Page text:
The days of the humble report are surely numbered. Infographics, self-service reporting, BI dashboards and real-time analytics have usurped the humble report. Instead of knowing how many widgets we produced last month, now we want to know what the likely impact is going to be of next month’s unforeseen event on our ability to reach the financial measures of our balanced scorecard for the current financial year.
When I first began business analysis work, we’d focus intently on process and data requirements. After rounds of analysis and reviews, we’d have a detailed sense of what it is the system needs to do. In the planning we’d make some time available for designing reports towards the end of the requirements phase. We’d use this time to identify some logical counts of activity, aggregations relative to business structure, etc.
At a macro level, it is clear that our design focus was very much focused on what the system needed to do. If we got the system’s ‘what’ right, and counted those meaningfully, we’d provide handles on the levers that management needed. Or so the theory went.
Today’s designers should be focusing on a system’s ‘why’. Why does this system need to exist? Why is it important to solve this particular problem? How does solving this problem contribute to our organisation’s strategic ambition?
A top-down focus changes the design perspective entirely. The focus of the team becomes ensuring that processes and transactions are designed with an end-to-end outcome view rather than just addressing specific transactional issues. With that in mind... what does this system need to do?
An example - let’s take a point-of-sale system. It’s pretty obvious that a store needs a point-of-sale (POS) system to process transactions. Most stores stop there, roll-out any number of off-the-shelf POS solutions and don’t give it a second thought. Apple’s why is about being a disruptive innovator with a focus on simple, beautiful solutions. If you go to an Apple store, the till comes to you. If you’ve got an iTunes account, you’ll have a receipt in your inbox before you’ve even left the store.
It is my fervent hope that at some point in this process, the design team said to themselves ‘How can we make this process consistent with Apple’s strategic ambition?’ shortly followed by ‘It is essential that we delight customers, how do we do that?’ Sadly, I wasn’t there to witness it but I can be sure that if they’d started with the question ‘How long do we want the average queue to be?’ the outcome would’ve been vastly different.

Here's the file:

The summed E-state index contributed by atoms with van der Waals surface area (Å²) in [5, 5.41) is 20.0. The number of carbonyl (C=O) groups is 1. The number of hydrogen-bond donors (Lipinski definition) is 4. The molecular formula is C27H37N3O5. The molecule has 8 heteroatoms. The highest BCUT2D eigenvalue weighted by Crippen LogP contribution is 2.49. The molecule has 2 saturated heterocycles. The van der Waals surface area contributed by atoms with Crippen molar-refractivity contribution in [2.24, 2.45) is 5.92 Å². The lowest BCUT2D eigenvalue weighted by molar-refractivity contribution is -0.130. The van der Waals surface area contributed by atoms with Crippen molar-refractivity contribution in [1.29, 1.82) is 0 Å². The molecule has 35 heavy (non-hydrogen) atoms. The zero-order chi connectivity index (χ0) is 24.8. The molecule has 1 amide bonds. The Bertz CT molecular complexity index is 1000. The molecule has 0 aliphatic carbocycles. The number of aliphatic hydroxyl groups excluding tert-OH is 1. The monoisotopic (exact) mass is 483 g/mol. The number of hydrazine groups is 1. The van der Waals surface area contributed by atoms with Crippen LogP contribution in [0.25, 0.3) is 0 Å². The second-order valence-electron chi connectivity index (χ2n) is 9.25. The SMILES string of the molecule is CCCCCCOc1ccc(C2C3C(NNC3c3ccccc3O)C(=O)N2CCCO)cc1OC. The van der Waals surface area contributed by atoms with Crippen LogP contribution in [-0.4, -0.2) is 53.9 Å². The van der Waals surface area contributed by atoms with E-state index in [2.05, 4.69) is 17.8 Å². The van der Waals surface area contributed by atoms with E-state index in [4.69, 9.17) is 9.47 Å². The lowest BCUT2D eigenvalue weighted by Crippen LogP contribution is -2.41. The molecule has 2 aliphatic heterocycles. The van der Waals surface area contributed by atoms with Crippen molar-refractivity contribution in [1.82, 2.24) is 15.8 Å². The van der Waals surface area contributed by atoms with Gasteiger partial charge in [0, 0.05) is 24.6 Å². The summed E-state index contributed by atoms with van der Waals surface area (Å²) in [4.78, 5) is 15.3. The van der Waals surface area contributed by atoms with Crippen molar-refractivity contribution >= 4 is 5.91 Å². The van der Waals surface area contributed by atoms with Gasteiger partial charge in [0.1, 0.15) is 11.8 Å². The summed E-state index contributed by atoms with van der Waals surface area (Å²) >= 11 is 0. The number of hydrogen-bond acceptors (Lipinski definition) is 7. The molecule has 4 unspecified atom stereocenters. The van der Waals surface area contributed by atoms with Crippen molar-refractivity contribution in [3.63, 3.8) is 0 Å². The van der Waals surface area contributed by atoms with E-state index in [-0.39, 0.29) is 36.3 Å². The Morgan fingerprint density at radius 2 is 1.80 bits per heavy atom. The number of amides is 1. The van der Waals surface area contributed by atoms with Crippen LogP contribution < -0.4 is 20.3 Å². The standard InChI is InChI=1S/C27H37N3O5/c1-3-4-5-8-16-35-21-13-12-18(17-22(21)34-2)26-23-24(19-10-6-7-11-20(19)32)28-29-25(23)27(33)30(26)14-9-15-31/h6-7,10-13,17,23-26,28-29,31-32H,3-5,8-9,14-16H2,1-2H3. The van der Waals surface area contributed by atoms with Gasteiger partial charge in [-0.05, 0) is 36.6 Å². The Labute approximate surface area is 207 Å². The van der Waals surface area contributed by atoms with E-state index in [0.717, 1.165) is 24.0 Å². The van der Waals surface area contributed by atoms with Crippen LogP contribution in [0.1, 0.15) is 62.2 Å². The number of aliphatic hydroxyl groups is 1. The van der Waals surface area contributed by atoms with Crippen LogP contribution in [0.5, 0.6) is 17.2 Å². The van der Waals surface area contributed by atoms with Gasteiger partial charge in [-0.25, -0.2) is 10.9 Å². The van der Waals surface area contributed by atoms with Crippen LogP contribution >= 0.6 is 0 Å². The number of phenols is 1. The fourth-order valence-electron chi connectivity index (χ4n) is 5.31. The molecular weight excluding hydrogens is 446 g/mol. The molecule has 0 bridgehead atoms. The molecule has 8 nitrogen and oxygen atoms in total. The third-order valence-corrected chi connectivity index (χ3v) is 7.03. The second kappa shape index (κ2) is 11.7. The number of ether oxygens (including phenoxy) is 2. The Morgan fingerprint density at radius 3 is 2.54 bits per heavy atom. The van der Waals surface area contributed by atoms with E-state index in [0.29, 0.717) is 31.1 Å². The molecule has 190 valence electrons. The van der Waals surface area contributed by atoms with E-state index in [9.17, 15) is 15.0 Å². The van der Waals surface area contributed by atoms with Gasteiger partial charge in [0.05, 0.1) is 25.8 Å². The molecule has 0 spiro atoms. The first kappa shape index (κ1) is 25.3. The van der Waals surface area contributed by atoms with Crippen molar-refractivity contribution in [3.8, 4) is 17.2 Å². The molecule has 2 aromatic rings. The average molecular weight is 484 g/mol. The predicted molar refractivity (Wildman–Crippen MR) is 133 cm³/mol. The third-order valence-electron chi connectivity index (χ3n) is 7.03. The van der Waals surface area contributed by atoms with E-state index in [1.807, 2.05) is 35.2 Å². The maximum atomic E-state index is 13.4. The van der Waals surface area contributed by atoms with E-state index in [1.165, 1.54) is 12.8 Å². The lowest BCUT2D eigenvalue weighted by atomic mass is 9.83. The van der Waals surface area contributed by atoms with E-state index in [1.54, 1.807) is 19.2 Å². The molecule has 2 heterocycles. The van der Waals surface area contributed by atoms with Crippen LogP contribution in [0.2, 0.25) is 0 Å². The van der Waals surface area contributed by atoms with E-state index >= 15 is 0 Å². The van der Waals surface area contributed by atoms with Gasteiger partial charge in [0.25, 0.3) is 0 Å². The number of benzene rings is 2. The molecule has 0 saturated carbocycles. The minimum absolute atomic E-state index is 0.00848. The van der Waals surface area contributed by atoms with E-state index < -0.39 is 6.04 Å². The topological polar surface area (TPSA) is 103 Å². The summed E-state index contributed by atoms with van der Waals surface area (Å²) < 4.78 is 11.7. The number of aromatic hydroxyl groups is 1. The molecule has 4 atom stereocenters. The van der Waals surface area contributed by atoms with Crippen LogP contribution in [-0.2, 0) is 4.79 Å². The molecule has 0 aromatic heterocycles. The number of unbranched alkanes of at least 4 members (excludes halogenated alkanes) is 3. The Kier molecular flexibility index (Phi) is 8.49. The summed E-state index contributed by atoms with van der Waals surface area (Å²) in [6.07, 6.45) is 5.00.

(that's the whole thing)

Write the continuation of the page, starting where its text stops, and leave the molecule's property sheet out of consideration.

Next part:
This post isn’t really about reports. It’s about how we’re recognising the need to flip the design process on its head. Rather than starting by identifying key transactions, we should frame a design in the context of why the solution is important. Reports are a useful metaphor because they used to measure the outputs of a process. Now we can use them as a framework for contextualising the organisation’s strategic ambitions by imagining the requisite management levers and using those to inform the design process.
An early analytics design session can even help inform the detailed process design as it will give the analysts considerable insight about what information management need. This information will ultimately need to come from somewhere within the operational processes. It should be designed-in from the outset rather than added on as an afterthought.
In this world, the reports don’t need to be an afterthought. Instead, they should demonstrate how the transactions that the system performs are / aren’t enabling the transactional performance required to meet the organisation’s strategic intention. Understanding what could affect the performance (next month’s unforeseen event) can also help design more robust processes (within reason).
There are two primary takeaways from this reflection.